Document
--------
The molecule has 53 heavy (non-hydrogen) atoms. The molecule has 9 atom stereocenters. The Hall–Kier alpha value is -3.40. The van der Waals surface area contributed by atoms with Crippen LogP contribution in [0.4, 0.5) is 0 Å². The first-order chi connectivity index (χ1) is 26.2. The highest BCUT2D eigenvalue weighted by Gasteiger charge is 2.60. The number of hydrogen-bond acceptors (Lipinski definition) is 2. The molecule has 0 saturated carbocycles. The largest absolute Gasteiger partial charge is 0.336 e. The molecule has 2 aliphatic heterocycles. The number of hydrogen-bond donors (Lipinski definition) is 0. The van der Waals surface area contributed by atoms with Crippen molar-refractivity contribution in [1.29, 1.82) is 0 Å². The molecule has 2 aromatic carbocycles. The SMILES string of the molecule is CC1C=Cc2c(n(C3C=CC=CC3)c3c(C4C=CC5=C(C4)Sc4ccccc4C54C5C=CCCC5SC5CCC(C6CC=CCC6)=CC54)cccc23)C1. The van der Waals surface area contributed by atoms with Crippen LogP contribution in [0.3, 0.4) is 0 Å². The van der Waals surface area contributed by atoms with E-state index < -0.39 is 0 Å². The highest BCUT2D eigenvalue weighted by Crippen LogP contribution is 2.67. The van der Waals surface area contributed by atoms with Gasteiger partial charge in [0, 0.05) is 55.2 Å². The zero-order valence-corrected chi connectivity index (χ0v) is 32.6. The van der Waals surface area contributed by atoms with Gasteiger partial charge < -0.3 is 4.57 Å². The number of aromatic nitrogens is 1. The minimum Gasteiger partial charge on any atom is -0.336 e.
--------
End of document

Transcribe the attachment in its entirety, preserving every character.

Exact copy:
The molecule has 53 heavy (non-hydrogen) atoms. The molecule has 9 atom stereocenters. The Hall–Kier alpha value is -3.40. The van der Waals surface area contributed by atoms with Crippen LogP contribution in [0.4, 0.5) is 0 Å². The first-order chi connectivity index (χ1) is 26.2. The highest BCUT2D eigenvalue weighted by Gasteiger charge is 2.60. The number of hydrogen-bond acceptors (Lipinski definition) is 2. The molecule has 0 saturated carbocycles. The largest absolute Gasteiger partial charge is 0.336 e. The molecule has 2 aliphatic heterocycles. The number of hydrogen-bond donors (Lipinski definition) is 0. The van der Waals surface area contributed by atoms with Crippen molar-refractivity contribution in [1.29, 1.82) is 0 Å². The molecule has 2 aromatic carbocycles. The SMILES string of the molecule is CC1C=Cc2c(n(C3C=CC=CC3)c3c(C4C=CC5=C(C4)Sc4ccccc4C54C5C=CCCC5SC5CCC(C6CC=CCC6)=CC54)cccc23)C1. The van der Waals surface area contributed by atoms with Crippen LogP contribution in [0.3, 0.4) is 0 Å². The van der Waals surface area contributed by atoms with E-state index < -0.39 is 0 Å². The highest BCUT2D eigenvalue weighted by Crippen LogP contribution is 2.67. The van der Waals surface area contributed by atoms with Gasteiger partial charge in [0, 0.05) is 55.2 Å². The zero-order valence-corrected chi connectivity index (χ0v) is 32.6. The van der Waals surface area contributed by atoms with Gasteiger partial charge < -0.3 is 4.57 Å². The number of aromatic nitrogens is 1. The minimum Gasteiger partial charge on any atom is -0.336 e.